Confederate monuments were meant to intimidate Blacks, historians say
Posted June 23, 2020 8:21 p.m. EDT
Updated June 23, 2020 10:14 p.m. EDT
Raleigh, N.C. — Like the toppling of "Silent Sam" and a statue outside the old Durham County Courthouse in recent years, the removal of Confederate monuments from the State Capitol grounds over the weekend is part of a nationwide effort to promote equality and acceptance – two qualities the statues were historically meant to suppress.
Historians say there were two waves of Confederate monuments erected after the Civil War. Up until the 1880s, the monuments were put in cemeteries. But decades after the war and Reconstruction, they started going up in front of courthouses and other public places as a symbol of white supremacy.
"They are actually sending a message about who’s in charge. It’s sort of like a re-establishment of white control," said Karen Cox, a history professor at the University of North Carolina at Charlotte. "Ultimately, what they want is not only Black men not to vote, but any sort of Black elected officials to be involved in government."
Cox wrote a book on the United Daughters of the Confederacy, which sponsored hundreds of Confederate markers and statues statewide, including the Henry Lawson Wyatt statue that was removed Saturday from the State Capitol grounds.
"They’re wanting to vindicate their ancestors from defeat," she said of the UDC, which also provided some funds for the "Silent Sam" monument to go up on the UNC-Chapel Hill campus.
The monuments were controversial before they went up, Cox said, but Blacks had little say in the matter during segregation.
“If Black southerners had gone to protest a monument in the Jim Crow era, it’s likely they would be lynched,” she said.
Supporters argue the monuments honor their ancestors, but historians said the statues were an attempt to rewrite history in addition to intimidating Blacks.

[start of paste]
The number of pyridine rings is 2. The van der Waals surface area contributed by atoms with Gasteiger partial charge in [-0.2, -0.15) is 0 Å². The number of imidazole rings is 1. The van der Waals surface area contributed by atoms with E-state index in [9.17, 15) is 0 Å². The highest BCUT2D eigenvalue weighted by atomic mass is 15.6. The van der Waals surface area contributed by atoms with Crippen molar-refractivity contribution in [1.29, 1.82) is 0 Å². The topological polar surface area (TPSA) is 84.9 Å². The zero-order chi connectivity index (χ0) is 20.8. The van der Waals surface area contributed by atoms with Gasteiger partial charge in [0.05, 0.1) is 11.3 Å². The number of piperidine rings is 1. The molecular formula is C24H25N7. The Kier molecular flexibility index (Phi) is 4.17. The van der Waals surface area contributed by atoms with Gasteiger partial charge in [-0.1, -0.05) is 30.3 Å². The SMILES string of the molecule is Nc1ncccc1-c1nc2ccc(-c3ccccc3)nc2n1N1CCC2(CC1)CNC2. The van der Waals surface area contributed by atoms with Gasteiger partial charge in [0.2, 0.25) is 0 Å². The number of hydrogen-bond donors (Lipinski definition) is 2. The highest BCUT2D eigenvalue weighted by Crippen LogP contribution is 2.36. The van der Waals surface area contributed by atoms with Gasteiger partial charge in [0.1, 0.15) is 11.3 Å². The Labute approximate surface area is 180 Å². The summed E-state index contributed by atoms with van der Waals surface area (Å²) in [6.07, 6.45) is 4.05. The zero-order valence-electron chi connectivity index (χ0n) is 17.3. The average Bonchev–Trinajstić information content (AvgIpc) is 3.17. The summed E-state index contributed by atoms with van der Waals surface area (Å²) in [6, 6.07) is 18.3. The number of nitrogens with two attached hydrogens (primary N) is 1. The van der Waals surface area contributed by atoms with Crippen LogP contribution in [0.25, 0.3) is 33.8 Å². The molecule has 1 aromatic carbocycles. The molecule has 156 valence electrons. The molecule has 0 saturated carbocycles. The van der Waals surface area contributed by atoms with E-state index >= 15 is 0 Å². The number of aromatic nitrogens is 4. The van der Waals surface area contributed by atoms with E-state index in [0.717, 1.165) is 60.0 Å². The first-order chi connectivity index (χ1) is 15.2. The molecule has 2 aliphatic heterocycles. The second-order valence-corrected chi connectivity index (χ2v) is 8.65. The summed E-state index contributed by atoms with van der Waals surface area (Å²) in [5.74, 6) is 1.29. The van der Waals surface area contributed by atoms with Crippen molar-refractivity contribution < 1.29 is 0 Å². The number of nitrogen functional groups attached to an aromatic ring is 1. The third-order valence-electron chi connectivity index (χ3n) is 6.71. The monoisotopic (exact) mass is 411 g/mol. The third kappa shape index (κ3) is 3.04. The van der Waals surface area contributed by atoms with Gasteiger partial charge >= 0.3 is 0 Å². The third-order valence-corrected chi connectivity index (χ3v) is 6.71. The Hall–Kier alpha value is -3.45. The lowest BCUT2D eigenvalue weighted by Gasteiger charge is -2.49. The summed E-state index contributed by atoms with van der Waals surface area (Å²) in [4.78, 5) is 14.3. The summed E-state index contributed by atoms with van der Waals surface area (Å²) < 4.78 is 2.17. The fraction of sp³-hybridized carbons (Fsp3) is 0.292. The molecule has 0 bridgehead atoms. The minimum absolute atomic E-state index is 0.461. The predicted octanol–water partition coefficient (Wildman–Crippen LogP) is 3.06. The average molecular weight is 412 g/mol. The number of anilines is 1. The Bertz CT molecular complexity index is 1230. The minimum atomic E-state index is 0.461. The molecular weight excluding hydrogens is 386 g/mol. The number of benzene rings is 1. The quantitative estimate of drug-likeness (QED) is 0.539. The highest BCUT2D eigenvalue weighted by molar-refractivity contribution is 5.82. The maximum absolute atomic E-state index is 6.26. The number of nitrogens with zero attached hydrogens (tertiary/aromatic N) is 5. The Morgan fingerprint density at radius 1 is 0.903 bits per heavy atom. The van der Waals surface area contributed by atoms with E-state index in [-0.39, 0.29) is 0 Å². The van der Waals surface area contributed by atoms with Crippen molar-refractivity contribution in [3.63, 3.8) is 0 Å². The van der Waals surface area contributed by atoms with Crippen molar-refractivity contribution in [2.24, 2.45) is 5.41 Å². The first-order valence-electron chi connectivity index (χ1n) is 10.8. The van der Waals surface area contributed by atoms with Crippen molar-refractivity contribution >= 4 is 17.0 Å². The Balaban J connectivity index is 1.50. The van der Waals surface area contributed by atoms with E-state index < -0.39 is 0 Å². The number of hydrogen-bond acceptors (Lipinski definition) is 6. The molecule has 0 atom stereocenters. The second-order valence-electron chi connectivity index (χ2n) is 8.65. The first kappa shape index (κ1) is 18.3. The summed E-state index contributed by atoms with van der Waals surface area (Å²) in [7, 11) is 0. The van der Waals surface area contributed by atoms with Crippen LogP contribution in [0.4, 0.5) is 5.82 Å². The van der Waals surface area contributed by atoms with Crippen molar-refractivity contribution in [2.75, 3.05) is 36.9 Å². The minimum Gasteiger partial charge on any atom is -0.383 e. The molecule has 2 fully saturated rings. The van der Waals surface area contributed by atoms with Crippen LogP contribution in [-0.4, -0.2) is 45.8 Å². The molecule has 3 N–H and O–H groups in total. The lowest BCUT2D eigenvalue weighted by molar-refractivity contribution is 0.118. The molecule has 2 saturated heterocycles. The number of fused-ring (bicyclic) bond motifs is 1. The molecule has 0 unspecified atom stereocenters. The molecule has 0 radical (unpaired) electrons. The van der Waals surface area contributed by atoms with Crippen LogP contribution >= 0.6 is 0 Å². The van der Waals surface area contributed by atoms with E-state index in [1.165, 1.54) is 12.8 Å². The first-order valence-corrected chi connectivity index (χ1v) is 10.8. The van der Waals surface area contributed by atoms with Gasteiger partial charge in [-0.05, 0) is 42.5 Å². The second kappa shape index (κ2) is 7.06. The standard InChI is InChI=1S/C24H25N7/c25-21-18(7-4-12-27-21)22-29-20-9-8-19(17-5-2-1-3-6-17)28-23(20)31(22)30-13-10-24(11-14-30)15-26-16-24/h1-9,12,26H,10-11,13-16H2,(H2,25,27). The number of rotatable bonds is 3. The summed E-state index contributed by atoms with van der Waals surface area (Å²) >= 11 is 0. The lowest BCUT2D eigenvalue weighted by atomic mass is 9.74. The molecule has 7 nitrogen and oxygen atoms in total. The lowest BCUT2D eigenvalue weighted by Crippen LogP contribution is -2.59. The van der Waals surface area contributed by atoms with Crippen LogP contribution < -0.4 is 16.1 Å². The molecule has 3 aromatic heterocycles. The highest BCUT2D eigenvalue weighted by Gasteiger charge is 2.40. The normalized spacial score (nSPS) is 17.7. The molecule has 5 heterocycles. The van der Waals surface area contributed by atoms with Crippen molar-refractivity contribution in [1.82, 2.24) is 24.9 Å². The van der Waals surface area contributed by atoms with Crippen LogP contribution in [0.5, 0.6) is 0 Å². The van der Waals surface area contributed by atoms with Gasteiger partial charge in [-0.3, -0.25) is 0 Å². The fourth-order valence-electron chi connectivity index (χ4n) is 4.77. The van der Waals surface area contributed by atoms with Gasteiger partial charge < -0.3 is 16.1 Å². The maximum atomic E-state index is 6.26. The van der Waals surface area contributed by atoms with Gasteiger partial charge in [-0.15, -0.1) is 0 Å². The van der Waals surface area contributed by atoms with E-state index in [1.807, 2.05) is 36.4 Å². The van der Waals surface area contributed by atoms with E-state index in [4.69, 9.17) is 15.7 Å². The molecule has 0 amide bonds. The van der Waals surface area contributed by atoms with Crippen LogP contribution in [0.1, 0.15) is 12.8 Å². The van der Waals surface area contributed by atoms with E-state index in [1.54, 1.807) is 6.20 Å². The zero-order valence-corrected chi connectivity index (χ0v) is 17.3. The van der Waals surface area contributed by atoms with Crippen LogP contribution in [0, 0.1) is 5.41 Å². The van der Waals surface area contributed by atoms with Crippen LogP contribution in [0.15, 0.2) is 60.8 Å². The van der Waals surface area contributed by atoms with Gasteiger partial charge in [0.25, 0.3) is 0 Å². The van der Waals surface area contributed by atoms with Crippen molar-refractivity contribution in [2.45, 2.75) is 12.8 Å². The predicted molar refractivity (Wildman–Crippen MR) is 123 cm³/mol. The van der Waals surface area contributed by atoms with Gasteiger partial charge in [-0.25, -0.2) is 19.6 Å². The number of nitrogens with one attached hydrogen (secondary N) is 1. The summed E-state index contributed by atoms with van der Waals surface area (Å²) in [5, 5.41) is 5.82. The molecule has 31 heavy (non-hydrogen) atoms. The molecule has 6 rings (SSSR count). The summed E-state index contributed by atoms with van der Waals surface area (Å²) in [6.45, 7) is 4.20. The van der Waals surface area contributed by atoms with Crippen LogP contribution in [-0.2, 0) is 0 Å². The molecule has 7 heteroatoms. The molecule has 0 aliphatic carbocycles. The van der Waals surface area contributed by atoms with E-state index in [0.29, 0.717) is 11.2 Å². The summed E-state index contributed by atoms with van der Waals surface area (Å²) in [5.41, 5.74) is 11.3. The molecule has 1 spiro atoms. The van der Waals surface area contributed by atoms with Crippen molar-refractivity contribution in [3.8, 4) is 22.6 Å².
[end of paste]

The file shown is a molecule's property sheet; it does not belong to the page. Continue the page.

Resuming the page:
"[They wanted] to deny that slavery was a proximate cause of the Civil War and present, as patriots, men who had taken up arms against the United States to maintain the subjugation of more than 4 million black children, women and men," said Jim LeLoudis, a history professor at UNC-Chapel Hill.
In fact, when the Henry Lawson Wyatt statue was unveiled in 1912, a Confederate colonel denied the South went to war to protect slavery.
After the mass shooting of nine Blacks by a white supremacist in a Charleston, S.C., church in 2015 sparked a nationwide push to remove Confederate monuments, North Carolina was one of the first states to pass a law to protect them.
Historians say those protections are likely the reason protesters continue to take matters into their own hands in removing the statues.
"I think what we have now are more and more people who are refusing to be complicit in such a deeply problematic and such a deeply entrenched history," activist Nana Asante-Smith said.
Critics say removing monuments won’t wipe away racism, but it could pave the way for racial dialogue without the very public and painful distraction.
"The removal of these statues does not represent the end of the work that we have to do. It is just a slice of a very complex and harmful puzzle that we really have to deconstruct," Asante-Smith said.